Canada’s military has reassured allies that personnel consuming cannabis after recreational use becomes legal in October won’t negatively impact troops operational capabilities, a top general has said.
The Canadian Armed Forces chief of personnel, Lieutenant-General Charles Lamarre, explained that he laid out the military’s new policy regarding cannabis to the country’s closest security partners—the U.S., Britain, Australia and New Zealand—also known as the “Five Eyes” allies. He said that they were curious about how the Canadian military would address nationwide legalization.
“They can see the operational impact is nil, if you will,” Lamarre said, The Globe and Mailreported on Tuesday. “We have had absolutely no negative comments come back on this thing.”
Last week, the Canadian military revealed its new policy regarding marijuana use ahead of national legalization next month on October 17. While troops will not be prohibited from using cannabis, the armed forces have set specific regulations as to when and where it can be consumed.
With the release of the document, Lamarre explained that the military had focused on putting “the right prohibitions” in place, the CBC reported. He said he believes the new rules create the appropriate balance, respecting the law while also ensuring that soldiers will carry out their responsibilities.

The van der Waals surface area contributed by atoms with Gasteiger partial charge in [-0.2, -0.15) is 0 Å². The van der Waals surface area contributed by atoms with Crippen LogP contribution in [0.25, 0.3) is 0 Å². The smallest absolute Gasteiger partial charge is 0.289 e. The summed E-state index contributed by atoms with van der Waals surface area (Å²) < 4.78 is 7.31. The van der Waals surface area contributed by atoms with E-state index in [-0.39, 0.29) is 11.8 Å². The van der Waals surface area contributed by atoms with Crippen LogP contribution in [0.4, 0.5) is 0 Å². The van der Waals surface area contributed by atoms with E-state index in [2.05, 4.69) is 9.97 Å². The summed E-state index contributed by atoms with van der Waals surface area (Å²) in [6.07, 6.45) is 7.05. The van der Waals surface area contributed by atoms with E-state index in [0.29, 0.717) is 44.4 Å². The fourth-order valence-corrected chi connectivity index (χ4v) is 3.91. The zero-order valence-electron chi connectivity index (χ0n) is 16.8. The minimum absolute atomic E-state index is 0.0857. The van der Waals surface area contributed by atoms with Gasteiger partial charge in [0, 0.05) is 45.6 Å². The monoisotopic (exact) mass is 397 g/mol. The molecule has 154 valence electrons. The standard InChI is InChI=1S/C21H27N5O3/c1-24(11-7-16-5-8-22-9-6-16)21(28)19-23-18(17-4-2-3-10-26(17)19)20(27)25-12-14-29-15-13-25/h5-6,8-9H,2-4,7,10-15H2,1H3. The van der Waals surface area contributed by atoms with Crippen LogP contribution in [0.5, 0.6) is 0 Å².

Under the new regulations, Canadian service members will be allowed to use marijuana within the framework of the country’s provincial and federal laws, according to CTV News. However, they will not be permitted to bring marijuana aboard any military aircraft or other vessels. They are also restricted from carrying cannabis with them on international trips.
When it comes to daily tasks, military personnel cannot consume cannabis within eight hours of starting work, and they will, of course, be barred from using pot during their workday. Those handling ammunition and weapons must halt use at least 24 hours before doing so. Service members joining the crews of military aircraft or submarines cannot use cannabis within the 28 prior days.
Supervising officers will also be trained to notice soldiers who may be impaired on the job, with appropriate action taken when any violation occurs. Those who have an addiction to the substance will be referred to voluntary treatment.
“[The policy is] really based on how THC, cannabis, is processed by the body,” Lamarre said with the release of the guidelines, CTV News reported. “We feel very confident that eight hours, 24 hours and 28 days will ensure that we’re operational effective and will ensure that our men and women are ready at all times to do their business.”